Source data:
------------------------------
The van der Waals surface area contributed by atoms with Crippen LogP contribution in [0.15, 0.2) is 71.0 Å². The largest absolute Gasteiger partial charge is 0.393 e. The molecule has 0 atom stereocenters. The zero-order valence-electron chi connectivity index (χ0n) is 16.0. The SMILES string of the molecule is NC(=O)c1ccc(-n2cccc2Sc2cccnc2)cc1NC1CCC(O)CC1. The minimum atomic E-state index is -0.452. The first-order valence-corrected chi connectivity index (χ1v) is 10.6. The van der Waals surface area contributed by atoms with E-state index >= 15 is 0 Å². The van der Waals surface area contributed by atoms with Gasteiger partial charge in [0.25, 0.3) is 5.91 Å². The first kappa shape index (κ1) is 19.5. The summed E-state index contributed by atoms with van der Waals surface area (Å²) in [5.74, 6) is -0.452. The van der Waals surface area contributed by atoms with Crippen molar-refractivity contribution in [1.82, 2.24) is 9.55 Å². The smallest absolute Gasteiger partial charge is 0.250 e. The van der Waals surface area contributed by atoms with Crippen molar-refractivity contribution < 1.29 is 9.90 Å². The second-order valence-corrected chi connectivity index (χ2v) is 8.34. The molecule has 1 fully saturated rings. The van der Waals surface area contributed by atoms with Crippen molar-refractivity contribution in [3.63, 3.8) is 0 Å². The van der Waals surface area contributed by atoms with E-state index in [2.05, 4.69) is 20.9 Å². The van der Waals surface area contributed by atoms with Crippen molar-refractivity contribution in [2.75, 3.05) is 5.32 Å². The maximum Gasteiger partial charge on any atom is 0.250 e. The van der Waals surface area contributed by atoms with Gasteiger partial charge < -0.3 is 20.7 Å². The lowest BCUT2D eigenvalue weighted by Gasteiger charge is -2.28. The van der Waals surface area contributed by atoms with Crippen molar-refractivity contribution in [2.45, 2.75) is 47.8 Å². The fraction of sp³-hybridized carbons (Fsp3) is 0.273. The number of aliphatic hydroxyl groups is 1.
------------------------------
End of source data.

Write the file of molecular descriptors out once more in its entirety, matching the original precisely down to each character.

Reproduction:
The van der Waals surface area contributed by atoms with Crippen LogP contribution in [0.15, 0.2) is 71.0 Å². The largest absolute Gasteiger partial charge is 0.393 e. The molecule has 0 atom stereocenters. The zero-order valence-electron chi connectivity index (χ0n) is 16.0. The SMILES string of the molecule is NC(=O)c1ccc(-n2cccc2Sc2cccnc2)cc1NC1CCC(O)CC1. The minimum atomic E-state index is -0.452. The first-order valence-corrected chi connectivity index (χ1v) is 10.6. The van der Waals surface area contributed by atoms with E-state index >= 15 is 0 Å². The van der Waals surface area contributed by atoms with Gasteiger partial charge in [0.25, 0.3) is 5.91 Å². The first kappa shape index (κ1) is 19.5. The summed E-state index contributed by atoms with van der Waals surface area (Å²) in [5.74, 6) is -0.452. The van der Waals surface area contributed by atoms with Crippen molar-refractivity contribution in [1.82, 2.24) is 9.55 Å². The smallest absolute Gasteiger partial charge is 0.250 e. The van der Waals surface area contributed by atoms with Crippen molar-refractivity contribution < 1.29 is 9.90 Å². The second-order valence-corrected chi connectivity index (χ2v) is 8.34. The molecule has 1 fully saturated rings. The van der Waals surface area contributed by atoms with Crippen molar-refractivity contribution in [3.63, 3.8) is 0 Å². The van der Waals surface area contributed by atoms with E-state index in [2.05, 4.69) is 20.9 Å². The van der Waals surface area contributed by atoms with Crippen molar-refractivity contribution in [2.75, 3.05) is 5.32 Å². The maximum Gasteiger partial charge on any atom is 0.250 e. The van der Waals surface area contributed by atoms with Gasteiger partial charge < -0.3 is 20.7 Å². The lowest BCUT2D eigenvalue weighted by Gasteiger charge is -2.28. The van der Waals surface area contributed by atoms with Crippen molar-refractivity contribution in [2.45, 2.75) is 47.8 Å². The fraction of sp³-hybridized carbons (Fsp3) is 0.273. The number of aliphatic hydroxyl groups is 1.